People who mention specific shape representations (NURBS, volumes, triangles) are also a little confused. This is an orthogonal problem to ray trace vs rasterization. For example, you can ray trace nurbs directly, or you can dice the nurbs into triangles and trace them. You can directly rasterize triangles into a z-buffer, but you can also directly rasterize high-order parametric surfaces in scanline order (c.f. Lane/Carpenter/etc CACM 1980).

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There's a technique called photon mapping that is actually quite similar to ray tracing, but provides various advantages in complex scenes. In fact, it's the only method (at least of which I know) that provides truly realistic (i.e. all the laws of optics are obeyed) rendering if done properly. It's a technique that's used sparingly as far as I know, since it's performance is hugely worse than even ray tracing (given that it effectively does the opposite and simulates the paths taken by photons from the light sources to the camera) - yet this is it's only disadvantage. It's certainly an interesting algorithm, though you're not going to see it in widescale use until well after ray tracing (if ever).

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Note that like ray tracing, this method doesn't require polygons. Spheres can be represented perfectly, for example. In reality, it's easiest to model most complex objects using polygons anyway. –  Noldorin Apr 22 '09 at 23:09
    
Spheres can be represented perfectly in Raytracing as well. –  Andrei Krotkov Apr 23 '09 at 5:12
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The other method that gives you photorealistic rendering is Path Tracing, which is like Raytracing but with random lightflow instead of deterministic shadowing checks. It's quite possibly even slower than photon mapping. :) –  FeepingCreature Apr 23 '09 at 7:02
    
@Andrei: That's precisely what I was saying, in fact! @FeepingCreature: Yeah, it seems you are right. They're all in the same general family of renderers, though photon mapping/path tracing do have their own advantages/disadvantages. –  Noldorin Apr 23 '09 at 11:18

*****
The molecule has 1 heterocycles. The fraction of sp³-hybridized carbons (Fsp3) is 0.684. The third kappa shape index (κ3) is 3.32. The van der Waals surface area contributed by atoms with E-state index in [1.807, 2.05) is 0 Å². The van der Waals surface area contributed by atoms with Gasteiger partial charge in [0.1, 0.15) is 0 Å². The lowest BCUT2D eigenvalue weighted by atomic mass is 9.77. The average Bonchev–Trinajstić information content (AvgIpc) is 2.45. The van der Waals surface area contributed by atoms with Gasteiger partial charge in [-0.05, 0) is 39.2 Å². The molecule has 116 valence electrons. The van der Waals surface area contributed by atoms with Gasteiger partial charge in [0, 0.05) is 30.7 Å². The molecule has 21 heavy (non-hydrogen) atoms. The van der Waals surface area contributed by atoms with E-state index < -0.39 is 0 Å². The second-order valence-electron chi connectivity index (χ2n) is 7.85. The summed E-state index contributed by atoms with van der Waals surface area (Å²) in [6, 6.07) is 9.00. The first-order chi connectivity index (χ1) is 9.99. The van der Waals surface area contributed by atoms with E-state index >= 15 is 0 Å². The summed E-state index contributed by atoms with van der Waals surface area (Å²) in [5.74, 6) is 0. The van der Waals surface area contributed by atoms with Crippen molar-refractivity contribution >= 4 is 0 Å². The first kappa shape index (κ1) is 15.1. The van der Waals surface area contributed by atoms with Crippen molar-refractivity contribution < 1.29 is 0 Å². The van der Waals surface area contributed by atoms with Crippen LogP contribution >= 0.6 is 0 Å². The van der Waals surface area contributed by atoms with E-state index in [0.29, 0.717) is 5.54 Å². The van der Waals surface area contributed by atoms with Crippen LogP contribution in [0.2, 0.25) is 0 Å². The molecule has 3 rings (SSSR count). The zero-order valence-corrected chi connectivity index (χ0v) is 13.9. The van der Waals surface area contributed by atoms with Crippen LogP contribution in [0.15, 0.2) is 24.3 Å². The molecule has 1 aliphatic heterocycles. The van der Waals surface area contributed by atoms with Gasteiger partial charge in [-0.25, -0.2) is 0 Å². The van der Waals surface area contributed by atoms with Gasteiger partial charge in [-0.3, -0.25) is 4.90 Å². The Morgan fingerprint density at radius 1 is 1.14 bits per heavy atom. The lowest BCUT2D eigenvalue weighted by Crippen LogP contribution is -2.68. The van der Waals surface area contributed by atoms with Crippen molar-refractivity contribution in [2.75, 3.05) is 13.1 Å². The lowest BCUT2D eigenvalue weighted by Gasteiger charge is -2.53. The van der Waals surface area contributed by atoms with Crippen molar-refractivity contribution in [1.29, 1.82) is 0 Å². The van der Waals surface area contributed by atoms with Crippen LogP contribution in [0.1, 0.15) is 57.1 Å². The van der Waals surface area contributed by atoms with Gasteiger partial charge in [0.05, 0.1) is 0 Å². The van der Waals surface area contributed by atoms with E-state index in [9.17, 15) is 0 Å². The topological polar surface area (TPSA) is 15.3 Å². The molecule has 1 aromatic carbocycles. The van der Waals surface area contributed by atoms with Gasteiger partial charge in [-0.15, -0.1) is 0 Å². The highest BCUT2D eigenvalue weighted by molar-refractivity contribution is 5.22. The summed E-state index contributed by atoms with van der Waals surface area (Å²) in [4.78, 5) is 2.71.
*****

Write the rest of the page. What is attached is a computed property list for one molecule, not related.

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@Larry: Actually, that's incorrect. They're in the same family of rendering algorithms, you might say, but ray tracing is substantially different - it's not capable of fully solving the rendering equation for one thing. Did that really merit a downvote anyway? –  Noldorin Apr 24 '09 at 18:54

The Rendering article on Wikipedia covers various techniques.

Intro paragraph:

Many rendering algorithms have been researched, and software used for rendering may employ a number of different techniques to obtain a final image.

Tracing every ray of light in a scene is impractical and would take an enormous amount of time. Even tracing a portion large enough to produce an image takes an inordinate amount of time if the sampling is not intelligently restricted.

Therefore, four loose families of more-efficient light transport modelling techniques have emerged: rasterisation, including scanline rendering, geometrically projects objects in the scene to an image plane, without advanced optical effects; ray casting considers the scene as observed from a specific point-of-view, calculating the observed image based only on geometry and very basic optical laws of reflection intensity, and perhaps using Monte Carlo techniques to reduce artifacts; radiosity uses finite element mathematics to simulate diffuse spreading of light from surfaces; and ray tracing is similar to ray casting, but employs more advanced optical simulation, and usually uses Monte Carlo techniques to obtain more realistic results at a speed that is often orders of magnitude slower.

Most advanced software combines two or more of the techniques to obtain good-enough results at reasonable cost.

Another distinction is between image order algorithms, which iterate over pixels of the image plane, and object order algorithms, which iterate over objects in the scene. Generally object order is more efficient, as there are usually fewer objects in a scene than pixels.

From those descriptions, only radiosity seems different in concept to me.